Affordability was the key word yesterday as Cromwell
Community Board members considered two multimillion-dollar
options for upgrading the town's wastewater treatment plant.
Either option would add a sizeable chunk to residents' annual
It decided to seek resource consent from the Otago Regional
Council (ORC) for a staged, $9 million system, the cheapest
of the two options it had short-listed. The Central Otago
District Council was granted an interim consent earlier this
year to continue to discharge Cromwell wastewater into the
Kawarau Arm of Lake Dunstan, but was told no further
short-term consents would be approved. Dye-testing of the
effluent plume in the Kawarau Arm in February highlighted an
unacceptable risk to the environment and public health, so
the board was forced to find a solution quickly. It asked for
public submissions on two options. The first was an advanced
biological treatment system costing $16.7 million. It would
add $543 to each Cromwell ratepayer's annual wastewater rate
from 2017, increasing each year and rising to an additional
$1415 by 2052.
The second option - the one favoured by most submitters and
the board - was for an enhanced filtration system costing $9
million, which would add $253 to the annual Cromwell
wastewater rate from 2015, rising to an additional $1261 by
''I'm not as confident of getting a 35-year consent [from the
ORC] with that option but it is seen as the best value for
money,'' council capital works programme manager Peter
About 55% of the 115 submitters supported that option, while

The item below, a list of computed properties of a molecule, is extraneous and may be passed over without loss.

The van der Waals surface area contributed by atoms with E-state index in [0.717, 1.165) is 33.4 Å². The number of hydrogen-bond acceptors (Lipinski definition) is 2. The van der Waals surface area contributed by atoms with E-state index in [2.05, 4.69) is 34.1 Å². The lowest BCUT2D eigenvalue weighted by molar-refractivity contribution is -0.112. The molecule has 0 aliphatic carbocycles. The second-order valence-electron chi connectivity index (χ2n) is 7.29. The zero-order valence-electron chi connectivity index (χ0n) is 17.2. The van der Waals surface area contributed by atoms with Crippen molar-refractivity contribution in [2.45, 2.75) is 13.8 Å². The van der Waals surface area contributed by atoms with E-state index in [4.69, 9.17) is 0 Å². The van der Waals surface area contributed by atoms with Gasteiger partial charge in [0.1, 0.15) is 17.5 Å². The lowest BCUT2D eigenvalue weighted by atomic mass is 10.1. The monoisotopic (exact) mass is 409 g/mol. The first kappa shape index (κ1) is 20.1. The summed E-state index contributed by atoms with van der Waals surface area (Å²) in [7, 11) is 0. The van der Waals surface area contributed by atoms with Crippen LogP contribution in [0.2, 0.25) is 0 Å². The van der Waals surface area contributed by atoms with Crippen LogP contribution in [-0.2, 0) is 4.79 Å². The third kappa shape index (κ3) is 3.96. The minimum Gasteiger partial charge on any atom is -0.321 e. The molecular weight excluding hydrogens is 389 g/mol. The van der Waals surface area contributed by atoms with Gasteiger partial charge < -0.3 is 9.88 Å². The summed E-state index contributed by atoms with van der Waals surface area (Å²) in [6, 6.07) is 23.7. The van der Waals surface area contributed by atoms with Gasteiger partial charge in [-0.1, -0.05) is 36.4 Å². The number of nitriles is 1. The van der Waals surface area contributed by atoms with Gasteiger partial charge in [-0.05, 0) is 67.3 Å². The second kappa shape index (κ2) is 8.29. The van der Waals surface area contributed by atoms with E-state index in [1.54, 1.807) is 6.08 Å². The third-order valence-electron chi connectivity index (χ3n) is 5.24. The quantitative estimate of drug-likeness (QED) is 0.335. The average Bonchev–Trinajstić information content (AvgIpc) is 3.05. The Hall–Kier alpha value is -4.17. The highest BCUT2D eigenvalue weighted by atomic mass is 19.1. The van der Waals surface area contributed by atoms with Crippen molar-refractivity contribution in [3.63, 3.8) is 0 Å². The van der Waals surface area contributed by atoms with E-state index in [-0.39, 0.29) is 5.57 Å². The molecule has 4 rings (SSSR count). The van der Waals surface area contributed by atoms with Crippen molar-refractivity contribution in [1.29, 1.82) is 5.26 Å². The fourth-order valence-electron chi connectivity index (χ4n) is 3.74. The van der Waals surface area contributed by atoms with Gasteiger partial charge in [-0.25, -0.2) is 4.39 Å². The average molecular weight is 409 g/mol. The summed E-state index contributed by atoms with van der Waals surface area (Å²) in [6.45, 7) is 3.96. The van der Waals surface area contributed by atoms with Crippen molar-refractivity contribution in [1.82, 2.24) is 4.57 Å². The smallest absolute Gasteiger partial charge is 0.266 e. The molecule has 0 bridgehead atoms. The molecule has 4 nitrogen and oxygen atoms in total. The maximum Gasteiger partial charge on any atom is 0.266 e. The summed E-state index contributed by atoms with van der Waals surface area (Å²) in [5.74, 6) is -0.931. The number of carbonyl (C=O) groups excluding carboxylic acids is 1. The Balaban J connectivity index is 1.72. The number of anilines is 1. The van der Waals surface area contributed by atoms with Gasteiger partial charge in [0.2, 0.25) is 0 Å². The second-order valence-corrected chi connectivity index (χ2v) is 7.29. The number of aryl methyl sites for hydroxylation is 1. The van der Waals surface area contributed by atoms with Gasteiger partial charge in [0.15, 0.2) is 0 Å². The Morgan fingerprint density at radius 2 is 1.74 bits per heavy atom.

35% were in favour of the more expensive option, which was
more likely to get a 35-year consent.
The cheaper option resolved the public health ''bugs in the
lake'' issue by 2016, board chairman Neil Gillespie said. Mr
Greenwood said about 12 submitters favoured worm-based
wastewater treatment. Board member Helen Hucklebridge said
the board had a huge responsibility to the people in the
''Whatever we do today will have an ongoing effect on their
pockets and their rates. I don't think people can afford
option 1, there isn't enough money in their back pockets ...
Option 2 is more affordable,'' she said.
Fellow board member Gordon Stewart said the more expensive
option would add $500 on to each rates bill from 2017 and
''that's a very significant amount on top of a $2000 rates
Mr Greenwood said the Victoria Flats landfill was ''the last
option'' and the most expensive one for sludge disposal. The
Queenstown Lakes District Council was disposing of sludge on
its own land ''and we're looking at following their lead''.